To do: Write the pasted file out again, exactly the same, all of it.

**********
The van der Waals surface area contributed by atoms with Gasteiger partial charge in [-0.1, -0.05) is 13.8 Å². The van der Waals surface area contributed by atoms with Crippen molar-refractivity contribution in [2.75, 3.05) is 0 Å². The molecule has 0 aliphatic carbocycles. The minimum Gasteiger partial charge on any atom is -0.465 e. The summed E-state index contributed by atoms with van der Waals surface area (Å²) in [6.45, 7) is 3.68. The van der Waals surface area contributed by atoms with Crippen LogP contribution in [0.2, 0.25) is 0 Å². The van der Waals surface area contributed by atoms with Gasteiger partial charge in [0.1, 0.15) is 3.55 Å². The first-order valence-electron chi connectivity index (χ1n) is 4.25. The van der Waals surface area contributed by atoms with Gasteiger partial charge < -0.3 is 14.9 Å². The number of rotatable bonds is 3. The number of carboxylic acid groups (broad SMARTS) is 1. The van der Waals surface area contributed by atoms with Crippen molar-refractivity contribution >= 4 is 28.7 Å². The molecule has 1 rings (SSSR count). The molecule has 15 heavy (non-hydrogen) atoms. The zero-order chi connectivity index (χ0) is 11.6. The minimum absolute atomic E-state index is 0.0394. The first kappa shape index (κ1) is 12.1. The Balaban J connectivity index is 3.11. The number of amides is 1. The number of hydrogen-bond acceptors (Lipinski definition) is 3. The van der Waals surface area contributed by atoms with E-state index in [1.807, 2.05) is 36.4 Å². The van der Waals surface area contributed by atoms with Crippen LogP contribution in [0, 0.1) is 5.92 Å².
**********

The van der Waals surface area contributed by atoms with Gasteiger partial charge in [-0.1, -0.05) is 13.8 Å². The van der Waals surface area contributed by atoms with Crippen molar-refractivity contribution in [2.75, 3.05) is 0 Å². The molecule has 0 aliphatic carbocycles. The minimum Gasteiger partial charge on any atom is -0.465 e. The summed E-state index contributed by atoms with van der Waals surface area (Å²) in [6.45, 7) is 3.68. The van der Waals surface area contributed by atoms with Crippen LogP contribution in [0.2, 0.25) is 0 Å². The van der Waals surface area contributed by atoms with Gasteiger partial charge in [0.1, 0.15) is 3.55 Å². The first-order valence-electron chi connectivity index (χ1n) is 4.25. The van der Waals surface area contributed by atoms with Gasteiger partial charge < -0.3 is 14.9 Å². The number of rotatable bonds is 3. The number of carboxylic acid groups (broad SMARTS) is 1. The van der Waals surface area contributed by atoms with Crippen molar-refractivity contribution >= 4 is 28.7 Å². The molecule has 1 rings (SSSR count). The molecule has 15 heavy (non-hydrogen) atoms. The zero-order chi connectivity index (χ0) is 11.6. The minimum absolute atomic E-state index is 0.0394. The first kappa shape index (κ1) is 12.1. The Balaban J connectivity index is 3.11. The number of amides is 1. The number of hydrogen-bond acceptors (Lipinski definition) is 3. The van der Waals surface area contributed by atoms with E-state index in [1.807, 2.05) is 36.4 Å². The van der Waals surface area contributed by atoms with Crippen LogP contribution in [0, 0.1) is 5.92 Å².